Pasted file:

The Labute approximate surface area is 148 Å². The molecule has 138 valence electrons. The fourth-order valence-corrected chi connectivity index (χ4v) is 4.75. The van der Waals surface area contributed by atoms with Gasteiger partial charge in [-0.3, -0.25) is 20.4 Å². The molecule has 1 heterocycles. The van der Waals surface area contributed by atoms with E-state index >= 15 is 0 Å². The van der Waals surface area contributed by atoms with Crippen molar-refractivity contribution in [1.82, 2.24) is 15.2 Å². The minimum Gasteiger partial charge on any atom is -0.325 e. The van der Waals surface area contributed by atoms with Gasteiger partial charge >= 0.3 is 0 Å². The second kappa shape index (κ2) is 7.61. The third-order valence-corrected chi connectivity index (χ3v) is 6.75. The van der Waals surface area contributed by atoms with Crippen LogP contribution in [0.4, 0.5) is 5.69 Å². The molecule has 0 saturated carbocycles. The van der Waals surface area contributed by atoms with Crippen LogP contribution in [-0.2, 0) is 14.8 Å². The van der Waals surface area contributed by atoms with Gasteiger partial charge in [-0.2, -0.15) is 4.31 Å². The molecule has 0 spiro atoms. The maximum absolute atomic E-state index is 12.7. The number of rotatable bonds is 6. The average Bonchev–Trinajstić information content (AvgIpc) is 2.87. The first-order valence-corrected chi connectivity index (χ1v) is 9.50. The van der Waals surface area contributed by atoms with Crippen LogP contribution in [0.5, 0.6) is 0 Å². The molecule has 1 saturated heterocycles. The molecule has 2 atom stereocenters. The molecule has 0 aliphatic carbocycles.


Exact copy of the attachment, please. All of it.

The Labute approximate surface area is 148 Å². The molecule has 138 valence electrons. The fourth-order valence-corrected chi connectivity index (χ4v) is 4.75. The van der Waals surface area contributed by atoms with Gasteiger partial charge in [-0.3, -0.25) is 20.4 Å². The molecule has 1 heterocycles. The van der Waals surface area contributed by atoms with E-state index >= 15 is 0 Å². The van der Waals surface area contributed by atoms with Crippen molar-refractivity contribution in [1.82, 2.24) is 15.2 Å². The minimum Gasteiger partial charge on any atom is -0.325 e. The van der Waals surface area contributed by atoms with Gasteiger partial charge >= 0.3 is 0 Å². The second kappa shape index (κ2) is 7.61. The third-order valence-corrected chi connectivity index (χ3v) is 6.75. The van der Waals surface area contributed by atoms with Crippen LogP contribution in [0.4, 0.5) is 5.69 Å². The molecule has 0 saturated carbocycles. The van der Waals surface area contributed by atoms with Crippen LogP contribution in [-0.2, 0) is 14.8 Å². The van der Waals surface area contributed by atoms with Gasteiger partial charge in [-0.2, -0.15) is 4.31 Å². The molecule has 0 spiro atoms. The maximum absolute atomic E-state index is 12.7. The number of rotatable bonds is 6. The average Bonchev–Trinajstić information content (AvgIpc) is 2.87. The first-order valence-corrected chi connectivity index (χ1v) is 9.50. The van der Waals surface area contributed by atoms with Crippen LogP contribution in [0.5, 0.6) is 0 Å². The molecule has 1 saturated heterocycles. The molecule has 2 atom stereocenters. The molecule has 0 aliphatic carbocycles.